CLASP founded the Américas Award in 1993 to encourage and commend authors, illustrators and publishers who produce quality children’s and young adult books that portray Latin America, the Caribbean, or Latinos in the United States, and to provide teachers with recommendations for classroom use. CLASP offers up to two annual book awards, together with a commended list of titles. Read more about the Americas Award here: http://www.vanderbilt.edu/clas/outreach/americas-award/
Lesson Guides and Classroom Activities
Funny Bones: Posasa and his Day of the Dead Calaveras Educator Guide
Grade Levels: K–4, 5–8
Subject Area(s): Art, Spanish, Social Studies
Funny Bones tells the story of how the amusing calaveras—skeletons performing various everyday or festive activities—came to be. They are the creation of Mexican artist José Guadalupe (Lupe) Posada (1852–1913). In a country that was not known for freedom of speech, he first drew political cartoons, much to the amusement of the local population but not the politicians. He continued to draw cartoons throughout much of his life, but he is best known today for his calavera drawings. They have become synonymous with Mexico’s Día de los Muertos (Day of the Dead) festival. This educator's guide provides Commom Core standards-driven suggestions for teaching Funny Bones: Posasa and his Day of the Dead Calaveras.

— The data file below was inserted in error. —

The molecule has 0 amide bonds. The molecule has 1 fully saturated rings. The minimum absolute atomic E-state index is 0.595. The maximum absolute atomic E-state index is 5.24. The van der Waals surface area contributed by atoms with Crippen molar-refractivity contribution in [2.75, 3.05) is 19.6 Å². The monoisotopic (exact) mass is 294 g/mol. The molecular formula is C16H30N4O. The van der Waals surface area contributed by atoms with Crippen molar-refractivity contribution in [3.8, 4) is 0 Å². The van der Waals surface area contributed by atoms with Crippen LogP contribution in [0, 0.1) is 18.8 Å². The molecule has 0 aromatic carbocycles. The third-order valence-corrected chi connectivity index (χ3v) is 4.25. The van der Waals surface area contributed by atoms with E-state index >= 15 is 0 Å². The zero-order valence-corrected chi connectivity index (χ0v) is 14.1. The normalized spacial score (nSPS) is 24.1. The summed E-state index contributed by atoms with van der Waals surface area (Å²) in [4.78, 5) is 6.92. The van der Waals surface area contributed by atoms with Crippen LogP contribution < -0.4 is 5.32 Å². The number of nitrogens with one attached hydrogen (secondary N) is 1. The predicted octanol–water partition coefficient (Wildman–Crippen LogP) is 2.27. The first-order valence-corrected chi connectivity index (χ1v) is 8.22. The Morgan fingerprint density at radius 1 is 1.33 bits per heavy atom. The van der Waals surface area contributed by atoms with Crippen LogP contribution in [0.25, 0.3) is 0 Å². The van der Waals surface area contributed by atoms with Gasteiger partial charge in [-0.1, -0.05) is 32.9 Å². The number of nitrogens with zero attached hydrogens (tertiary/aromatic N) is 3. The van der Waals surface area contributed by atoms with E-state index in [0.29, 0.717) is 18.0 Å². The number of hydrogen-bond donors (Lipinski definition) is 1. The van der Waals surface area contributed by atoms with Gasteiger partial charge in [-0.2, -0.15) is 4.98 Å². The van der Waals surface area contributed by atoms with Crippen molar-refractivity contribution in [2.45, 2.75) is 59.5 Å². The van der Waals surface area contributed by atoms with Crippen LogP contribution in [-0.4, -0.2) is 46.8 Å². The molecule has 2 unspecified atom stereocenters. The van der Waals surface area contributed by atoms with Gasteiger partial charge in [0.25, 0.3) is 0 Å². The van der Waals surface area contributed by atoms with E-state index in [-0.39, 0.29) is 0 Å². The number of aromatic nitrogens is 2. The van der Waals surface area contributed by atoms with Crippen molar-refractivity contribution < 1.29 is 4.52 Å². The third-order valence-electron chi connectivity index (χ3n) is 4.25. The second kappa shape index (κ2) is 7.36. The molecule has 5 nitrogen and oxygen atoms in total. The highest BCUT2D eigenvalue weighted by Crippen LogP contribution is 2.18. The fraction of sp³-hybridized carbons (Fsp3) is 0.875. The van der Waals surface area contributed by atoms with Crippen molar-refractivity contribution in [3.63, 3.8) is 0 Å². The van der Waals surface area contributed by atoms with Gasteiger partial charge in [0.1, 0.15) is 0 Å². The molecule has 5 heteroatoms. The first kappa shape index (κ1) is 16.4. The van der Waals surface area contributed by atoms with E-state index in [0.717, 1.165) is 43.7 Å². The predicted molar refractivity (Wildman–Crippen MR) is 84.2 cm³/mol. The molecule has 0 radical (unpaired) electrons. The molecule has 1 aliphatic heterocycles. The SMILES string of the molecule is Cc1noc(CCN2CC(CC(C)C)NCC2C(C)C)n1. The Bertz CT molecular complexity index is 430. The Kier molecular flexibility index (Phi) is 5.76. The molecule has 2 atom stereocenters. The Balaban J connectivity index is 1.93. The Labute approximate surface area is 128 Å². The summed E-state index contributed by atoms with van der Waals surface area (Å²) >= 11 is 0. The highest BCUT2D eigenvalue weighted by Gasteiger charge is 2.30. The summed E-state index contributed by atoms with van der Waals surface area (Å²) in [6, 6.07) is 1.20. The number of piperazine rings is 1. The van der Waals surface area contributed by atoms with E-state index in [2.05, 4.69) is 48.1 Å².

Grade Levels: 5–8
Subject Area(s): Language Arts
This lesson uses Margarita Engle's Silver People: Voices from the Panama Canal and the oral storytelling project, Voices from Our America, to give students a more nuanced understanding of the people of the Panama Canal. Silver People presents various fictional and historical voices from the Panama Canal in poetic prose while Voices from Our America gives students a chance to interact with real voices from the Panama Canal. Ultimately, these resources allow for classroom discussions pertaining to race relations, power struggles, and the differences between race, nationality and ethnicity. What does it mean to be Spanish, Caribbean, American, Tennesseean, Nashvillian, etc.?